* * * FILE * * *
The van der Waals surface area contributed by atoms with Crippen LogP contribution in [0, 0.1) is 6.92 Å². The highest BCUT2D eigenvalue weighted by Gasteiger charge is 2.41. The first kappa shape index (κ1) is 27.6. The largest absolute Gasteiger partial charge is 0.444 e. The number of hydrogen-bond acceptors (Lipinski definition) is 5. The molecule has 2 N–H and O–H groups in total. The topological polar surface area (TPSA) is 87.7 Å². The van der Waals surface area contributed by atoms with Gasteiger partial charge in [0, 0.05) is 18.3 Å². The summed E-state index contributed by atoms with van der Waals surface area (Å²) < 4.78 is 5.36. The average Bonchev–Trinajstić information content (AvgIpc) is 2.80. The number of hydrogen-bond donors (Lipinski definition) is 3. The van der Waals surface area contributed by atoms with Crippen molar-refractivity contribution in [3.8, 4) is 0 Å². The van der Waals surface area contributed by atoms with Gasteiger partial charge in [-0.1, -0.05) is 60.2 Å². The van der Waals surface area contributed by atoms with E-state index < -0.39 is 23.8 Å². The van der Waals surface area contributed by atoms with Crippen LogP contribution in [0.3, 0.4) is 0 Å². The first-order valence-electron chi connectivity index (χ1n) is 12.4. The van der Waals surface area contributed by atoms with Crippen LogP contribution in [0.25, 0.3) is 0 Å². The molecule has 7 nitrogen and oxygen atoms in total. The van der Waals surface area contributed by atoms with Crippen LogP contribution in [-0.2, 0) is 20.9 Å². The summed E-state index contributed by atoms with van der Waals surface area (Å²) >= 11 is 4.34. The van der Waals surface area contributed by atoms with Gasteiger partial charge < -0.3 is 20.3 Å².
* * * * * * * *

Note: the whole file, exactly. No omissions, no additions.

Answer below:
The van der Waals surface area contributed by atoms with Crippen LogP contribution in [0, 0.1) is 6.92 Å². The highest BCUT2D eigenvalue weighted by Gasteiger charge is 2.41. The first kappa shape index (κ1) is 27.6. The largest absolute Gasteiger partial charge is 0.444 e. The number of hydrogen-bond acceptors (Lipinski definition) is 5. The molecule has 2 N–H and O–H groups in total. The topological polar surface area (TPSA) is 87.7 Å². The van der Waals surface area contributed by atoms with Gasteiger partial charge in [0, 0.05) is 18.3 Å². The summed E-state index contributed by atoms with van der Waals surface area (Å²) < 4.78 is 5.36. The average Bonchev–Trinajstić information content (AvgIpc) is 2.80. The number of hydrogen-bond donors (Lipinski definition) is 3. The van der Waals surface area contributed by atoms with Crippen molar-refractivity contribution in [3.8, 4) is 0 Å². The van der Waals surface area contributed by atoms with Gasteiger partial charge in [-0.1, -0.05) is 60.2 Å². The van der Waals surface area contributed by atoms with E-state index < -0.39 is 23.8 Å². The van der Waals surface area contributed by atoms with Crippen LogP contribution in [0.3, 0.4) is 0 Å². The first-order valence-electron chi connectivity index (χ1n) is 12.4. The van der Waals surface area contributed by atoms with Crippen LogP contribution in [0.25, 0.3) is 0 Å². The molecule has 7 nitrogen and oxygen atoms in total. The van der Waals surface area contributed by atoms with Crippen LogP contribution in [-0.2, 0) is 20.9 Å². The summed E-state index contributed by atoms with van der Waals surface area (Å²) >= 11 is 4.34. The van der Waals surface area contributed by atoms with Gasteiger partial charge < -0.3 is 20.3 Å².